MORRIS — At about 2 p.m. Friday, fire crews were called to the scene of a fire in the 1300 block of DuPont Road south of Morris, where a two-storey single-family home was ablaze.
Tony Nehnelman of Morris said he had passed by the house on DuPont Road south of Morris not 15 minutes before and it was fine, but when he passed by again he saw that there was a fire on the porch. Nehnelman said it was fully-involved when he arrived, and he got a woman and her children, who were upstairs and unaware of the fire, out of the building.
The homeowner said her kids and grandkids all got out safely.
"When we got up this morning, everything was fine," Amy Mannoga said as she watched the fire consumer her home. "The last 20 years of my life are gone."
Morris Fire Protection District Assistant Chief Jeff Wilson said the fire was still on the porch when they arrived, but some of the construction of the house made it difficult to fight the fire once it got into the walls.
"It got into the walls, and it got into the attic," he said. "Fire follows every little void and it follows every little track."
Wilson said the procedure when a fire gets into the attic is to move to the second floor and pull down the ceiling so that the fire crews can get to the fire. He wasn't sure why, but there were extra layers there that made it difficult to tear down the ceiling, as well as stuff being stored in the attic that made it difficult. At one point, crews ran into a stairway blocked by a mattress.
"It got away from us," Wilson said.
Firefighting crews from Morris, Minooka, Mazon, Channahon, Coal City, Seneca, Wilmington, Plattville, Dwight, Gardner, Braidwood, Lisbon-Seward, Newark and Elwood were on the scene, as well as the Grundy County Command Center.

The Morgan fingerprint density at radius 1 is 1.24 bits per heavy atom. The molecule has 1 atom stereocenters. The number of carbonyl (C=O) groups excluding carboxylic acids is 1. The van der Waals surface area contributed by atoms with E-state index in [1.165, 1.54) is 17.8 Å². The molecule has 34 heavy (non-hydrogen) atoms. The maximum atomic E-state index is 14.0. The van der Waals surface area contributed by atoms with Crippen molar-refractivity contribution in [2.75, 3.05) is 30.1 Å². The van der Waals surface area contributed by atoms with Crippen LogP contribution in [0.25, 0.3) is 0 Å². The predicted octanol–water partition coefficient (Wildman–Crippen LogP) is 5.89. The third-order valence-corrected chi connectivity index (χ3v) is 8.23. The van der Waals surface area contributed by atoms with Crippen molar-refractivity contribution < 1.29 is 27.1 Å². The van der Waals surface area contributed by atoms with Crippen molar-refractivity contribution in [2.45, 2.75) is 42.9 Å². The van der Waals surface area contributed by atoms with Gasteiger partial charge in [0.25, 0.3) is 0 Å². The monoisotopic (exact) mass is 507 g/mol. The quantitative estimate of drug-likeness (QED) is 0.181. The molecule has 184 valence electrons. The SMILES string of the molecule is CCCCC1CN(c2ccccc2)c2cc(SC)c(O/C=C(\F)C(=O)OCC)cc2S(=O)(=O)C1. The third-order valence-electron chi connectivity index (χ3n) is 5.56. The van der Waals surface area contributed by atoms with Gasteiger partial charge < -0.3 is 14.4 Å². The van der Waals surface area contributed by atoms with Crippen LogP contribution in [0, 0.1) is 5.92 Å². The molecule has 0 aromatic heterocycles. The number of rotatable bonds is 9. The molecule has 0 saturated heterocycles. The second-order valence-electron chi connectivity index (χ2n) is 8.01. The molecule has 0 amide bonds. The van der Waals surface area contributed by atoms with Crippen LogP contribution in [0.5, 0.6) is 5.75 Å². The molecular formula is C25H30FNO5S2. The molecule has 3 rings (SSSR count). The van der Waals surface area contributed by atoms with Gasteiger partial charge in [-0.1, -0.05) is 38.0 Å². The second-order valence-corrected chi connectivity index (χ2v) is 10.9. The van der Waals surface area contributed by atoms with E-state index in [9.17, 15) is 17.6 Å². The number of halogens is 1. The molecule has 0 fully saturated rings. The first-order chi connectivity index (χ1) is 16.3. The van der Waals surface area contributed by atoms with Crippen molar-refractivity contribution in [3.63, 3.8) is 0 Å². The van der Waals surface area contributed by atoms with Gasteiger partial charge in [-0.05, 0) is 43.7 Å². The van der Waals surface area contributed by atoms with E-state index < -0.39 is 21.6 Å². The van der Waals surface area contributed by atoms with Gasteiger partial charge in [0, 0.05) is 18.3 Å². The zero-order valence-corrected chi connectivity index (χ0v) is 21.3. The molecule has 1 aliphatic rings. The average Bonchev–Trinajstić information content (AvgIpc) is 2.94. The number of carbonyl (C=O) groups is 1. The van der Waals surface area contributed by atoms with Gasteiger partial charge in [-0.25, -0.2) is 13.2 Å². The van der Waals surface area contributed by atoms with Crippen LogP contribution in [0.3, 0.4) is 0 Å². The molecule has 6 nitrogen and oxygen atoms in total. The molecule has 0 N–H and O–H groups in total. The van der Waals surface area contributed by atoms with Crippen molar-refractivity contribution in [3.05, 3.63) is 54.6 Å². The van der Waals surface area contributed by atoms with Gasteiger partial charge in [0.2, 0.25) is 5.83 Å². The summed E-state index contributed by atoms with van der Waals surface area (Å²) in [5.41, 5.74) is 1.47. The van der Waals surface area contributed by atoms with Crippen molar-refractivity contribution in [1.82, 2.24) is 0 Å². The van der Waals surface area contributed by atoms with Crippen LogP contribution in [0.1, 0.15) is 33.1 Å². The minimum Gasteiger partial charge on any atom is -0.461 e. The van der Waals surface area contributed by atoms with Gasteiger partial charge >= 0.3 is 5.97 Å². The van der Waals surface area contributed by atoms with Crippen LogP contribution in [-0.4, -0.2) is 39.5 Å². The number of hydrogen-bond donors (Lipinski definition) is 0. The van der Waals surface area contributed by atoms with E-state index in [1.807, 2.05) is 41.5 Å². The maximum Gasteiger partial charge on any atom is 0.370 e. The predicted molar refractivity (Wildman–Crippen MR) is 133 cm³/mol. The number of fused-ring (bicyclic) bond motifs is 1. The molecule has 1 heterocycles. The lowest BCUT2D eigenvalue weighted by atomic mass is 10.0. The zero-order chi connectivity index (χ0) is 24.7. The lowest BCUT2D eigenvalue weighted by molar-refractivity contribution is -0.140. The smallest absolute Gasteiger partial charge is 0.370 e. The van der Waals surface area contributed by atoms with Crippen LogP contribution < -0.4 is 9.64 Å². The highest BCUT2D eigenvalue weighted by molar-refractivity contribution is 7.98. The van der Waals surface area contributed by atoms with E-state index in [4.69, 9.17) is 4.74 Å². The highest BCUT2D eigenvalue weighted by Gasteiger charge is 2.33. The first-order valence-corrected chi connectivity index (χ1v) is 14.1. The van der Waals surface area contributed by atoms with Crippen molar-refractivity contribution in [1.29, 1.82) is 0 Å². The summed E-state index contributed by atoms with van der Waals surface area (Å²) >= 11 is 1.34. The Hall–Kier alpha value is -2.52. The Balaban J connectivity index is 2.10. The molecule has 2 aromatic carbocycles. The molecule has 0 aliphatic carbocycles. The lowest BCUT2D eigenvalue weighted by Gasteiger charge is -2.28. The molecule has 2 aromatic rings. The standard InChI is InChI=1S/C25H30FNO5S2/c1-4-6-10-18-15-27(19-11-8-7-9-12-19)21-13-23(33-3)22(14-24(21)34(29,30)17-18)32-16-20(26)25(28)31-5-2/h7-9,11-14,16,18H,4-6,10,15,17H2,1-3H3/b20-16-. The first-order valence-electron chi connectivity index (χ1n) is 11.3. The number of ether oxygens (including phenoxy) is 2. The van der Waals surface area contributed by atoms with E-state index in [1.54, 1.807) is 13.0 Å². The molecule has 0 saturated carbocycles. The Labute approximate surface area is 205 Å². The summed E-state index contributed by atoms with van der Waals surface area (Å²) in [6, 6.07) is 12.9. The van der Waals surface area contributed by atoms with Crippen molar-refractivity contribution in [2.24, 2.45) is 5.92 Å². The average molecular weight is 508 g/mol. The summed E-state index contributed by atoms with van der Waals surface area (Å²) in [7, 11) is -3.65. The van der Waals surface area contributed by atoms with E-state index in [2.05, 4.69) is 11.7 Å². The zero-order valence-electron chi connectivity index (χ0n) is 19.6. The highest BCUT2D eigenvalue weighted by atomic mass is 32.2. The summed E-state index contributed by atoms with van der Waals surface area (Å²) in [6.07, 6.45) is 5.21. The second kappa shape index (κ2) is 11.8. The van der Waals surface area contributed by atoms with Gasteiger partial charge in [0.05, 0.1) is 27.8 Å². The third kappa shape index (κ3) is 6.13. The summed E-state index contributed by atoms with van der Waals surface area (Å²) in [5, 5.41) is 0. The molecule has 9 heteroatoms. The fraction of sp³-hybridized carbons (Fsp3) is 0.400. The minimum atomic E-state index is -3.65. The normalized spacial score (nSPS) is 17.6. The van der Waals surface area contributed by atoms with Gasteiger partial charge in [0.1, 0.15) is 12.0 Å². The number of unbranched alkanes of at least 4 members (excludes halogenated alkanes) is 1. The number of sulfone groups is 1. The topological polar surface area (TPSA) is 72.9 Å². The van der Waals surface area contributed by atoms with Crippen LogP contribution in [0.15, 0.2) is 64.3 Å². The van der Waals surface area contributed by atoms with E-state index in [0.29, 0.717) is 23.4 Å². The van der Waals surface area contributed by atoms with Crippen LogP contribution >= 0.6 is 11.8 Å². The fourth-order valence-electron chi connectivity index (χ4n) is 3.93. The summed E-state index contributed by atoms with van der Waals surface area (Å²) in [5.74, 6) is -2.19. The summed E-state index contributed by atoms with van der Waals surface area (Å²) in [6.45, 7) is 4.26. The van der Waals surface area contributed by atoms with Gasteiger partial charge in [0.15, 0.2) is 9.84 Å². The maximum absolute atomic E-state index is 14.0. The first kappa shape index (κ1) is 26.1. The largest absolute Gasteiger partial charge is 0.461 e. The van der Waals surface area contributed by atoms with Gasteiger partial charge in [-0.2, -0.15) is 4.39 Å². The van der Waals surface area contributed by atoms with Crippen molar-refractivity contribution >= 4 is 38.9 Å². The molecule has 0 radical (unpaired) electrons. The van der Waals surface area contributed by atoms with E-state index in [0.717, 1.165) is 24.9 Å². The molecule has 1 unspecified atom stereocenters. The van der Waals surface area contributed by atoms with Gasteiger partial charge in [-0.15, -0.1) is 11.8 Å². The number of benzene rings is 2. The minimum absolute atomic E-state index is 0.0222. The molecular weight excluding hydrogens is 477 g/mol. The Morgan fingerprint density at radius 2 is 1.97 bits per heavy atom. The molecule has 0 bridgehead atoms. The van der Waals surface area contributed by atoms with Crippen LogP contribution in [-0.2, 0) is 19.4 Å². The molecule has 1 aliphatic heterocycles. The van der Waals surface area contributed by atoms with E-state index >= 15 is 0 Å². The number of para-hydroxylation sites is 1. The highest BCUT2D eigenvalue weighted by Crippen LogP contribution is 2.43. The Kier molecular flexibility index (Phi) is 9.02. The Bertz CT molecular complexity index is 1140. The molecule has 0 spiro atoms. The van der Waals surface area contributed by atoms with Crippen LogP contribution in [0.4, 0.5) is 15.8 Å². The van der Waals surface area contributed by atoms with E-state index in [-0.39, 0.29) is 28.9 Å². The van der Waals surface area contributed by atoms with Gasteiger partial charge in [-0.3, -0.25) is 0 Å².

At first, crews attacked the house from all sides. They broke windows, using ladders to get to the second floor ones, as well as chainsaws. They cut a hole in the side of the house to get the mattress out. By 4 p.m., however, there was nothing more that could be done with the hand-held lines.
Two firefighters climbed into the basket of a ladder truck from the Dwight Fire Protection District. Because the basket would use so much water, the lines went quiet and, for a moment, the fire flared up through the roof and the smoke turned black. Then, for more than an hour, the hose from the basket drenched the house to put out the fire in the flaring out from under the roof tiles.
To keep the hoses active, a caravan of water trucks came through the area, filling up at a fire hydrant near Illinois Avenue and Division Street in Morris, which kept a portable poll filled with water that was then pumped out to the hoses to fight the blaze.
Mannoga said none of her family were hurt, but her dog had run off and three of the family's cats were missing.
By 5 p.m. the fire was under control and crews were cleaning up and moving out of the area.
Fire scene investigators were on the scene Friday afternoon, although they had not yet determined a cause. Wilson said he doubted much would be saved because of the water used to fight the fire.